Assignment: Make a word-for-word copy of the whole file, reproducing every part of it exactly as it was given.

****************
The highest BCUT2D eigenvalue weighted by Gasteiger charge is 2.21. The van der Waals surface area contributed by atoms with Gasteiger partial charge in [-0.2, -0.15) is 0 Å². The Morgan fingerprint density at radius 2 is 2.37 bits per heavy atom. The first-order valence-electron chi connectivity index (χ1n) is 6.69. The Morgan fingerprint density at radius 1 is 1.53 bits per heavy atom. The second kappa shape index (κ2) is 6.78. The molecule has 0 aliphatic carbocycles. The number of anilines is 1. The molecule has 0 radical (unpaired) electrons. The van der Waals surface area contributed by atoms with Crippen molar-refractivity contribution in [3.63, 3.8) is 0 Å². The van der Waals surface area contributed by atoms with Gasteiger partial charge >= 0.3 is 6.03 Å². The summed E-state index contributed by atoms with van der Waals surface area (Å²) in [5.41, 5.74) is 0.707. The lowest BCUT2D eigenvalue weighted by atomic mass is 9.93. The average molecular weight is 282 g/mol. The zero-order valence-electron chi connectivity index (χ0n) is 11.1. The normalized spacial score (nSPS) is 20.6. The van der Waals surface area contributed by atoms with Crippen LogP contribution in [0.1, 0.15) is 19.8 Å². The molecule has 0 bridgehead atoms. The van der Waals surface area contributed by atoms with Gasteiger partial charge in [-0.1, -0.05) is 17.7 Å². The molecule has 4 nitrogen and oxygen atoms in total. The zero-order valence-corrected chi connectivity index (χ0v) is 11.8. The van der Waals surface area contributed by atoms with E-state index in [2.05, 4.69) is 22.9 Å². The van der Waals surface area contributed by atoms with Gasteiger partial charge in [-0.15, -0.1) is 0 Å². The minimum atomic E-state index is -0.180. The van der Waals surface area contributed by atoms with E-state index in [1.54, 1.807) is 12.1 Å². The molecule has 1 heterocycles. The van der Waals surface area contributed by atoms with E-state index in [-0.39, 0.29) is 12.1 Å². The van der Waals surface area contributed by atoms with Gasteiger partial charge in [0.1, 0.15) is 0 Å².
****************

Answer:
The highest BCUT2D eigenvalue weighted by Gasteiger charge is 2.21. The van der Waals surface area contributed by atoms with Gasteiger partial charge in [-0.2, -0.15) is 0 Å². The Morgan fingerprint density at radius 2 is 2.37 bits per heavy atom. The first-order valence-electron chi connectivity index (χ1n) is 6.69. The Morgan fingerprint density at radius 1 is 1.53 bits per heavy atom. The second kappa shape index (κ2) is 6.78. The molecule has 0 aliphatic carbocycles. The number of anilines is 1. The molecule has 0 radical (unpaired) electrons. The van der Waals surface area contributed by atoms with Crippen molar-refractivity contribution in [3.63, 3.8) is 0 Å². The van der Waals surface area contributed by atoms with Gasteiger partial charge >= 0.3 is 6.03 Å². The summed E-state index contributed by atoms with van der Waals surface area (Å²) in [5.41, 5.74) is 0.707. The lowest BCUT2D eigenvalue weighted by atomic mass is 9.93. The average molecular weight is 282 g/mol. The zero-order valence-electron chi connectivity index (χ0n) is 11.1. The normalized spacial score (nSPS) is 20.6. The van der Waals surface area contributed by atoms with Crippen LogP contribution in [0.1, 0.15) is 19.8 Å². The molecule has 0 bridgehead atoms. The van der Waals surface area contributed by atoms with Gasteiger partial charge in [-0.1, -0.05) is 17.7 Å². The molecule has 4 nitrogen and oxygen atoms in total. The zero-order valence-corrected chi connectivity index (χ0v) is 11.8. The van der Waals surface area contributed by atoms with E-state index in [2.05, 4.69) is 22.9 Å². The van der Waals surface area contributed by atoms with Gasteiger partial charge in [-0.15, -0.1) is 0 Å². The minimum atomic E-state index is -0.180. The van der Waals surface area contributed by atoms with E-state index in [1.54, 1.807) is 12.1 Å². The molecule has 1 heterocycles. The van der Waals surface area contributed by atoms with E-state index in [-0.39, 0.29) is 12.1 Å². The van der Waals surface area contributed by atoms with Gasteiger partial charge in [0.1, 0.15) is 0 Å².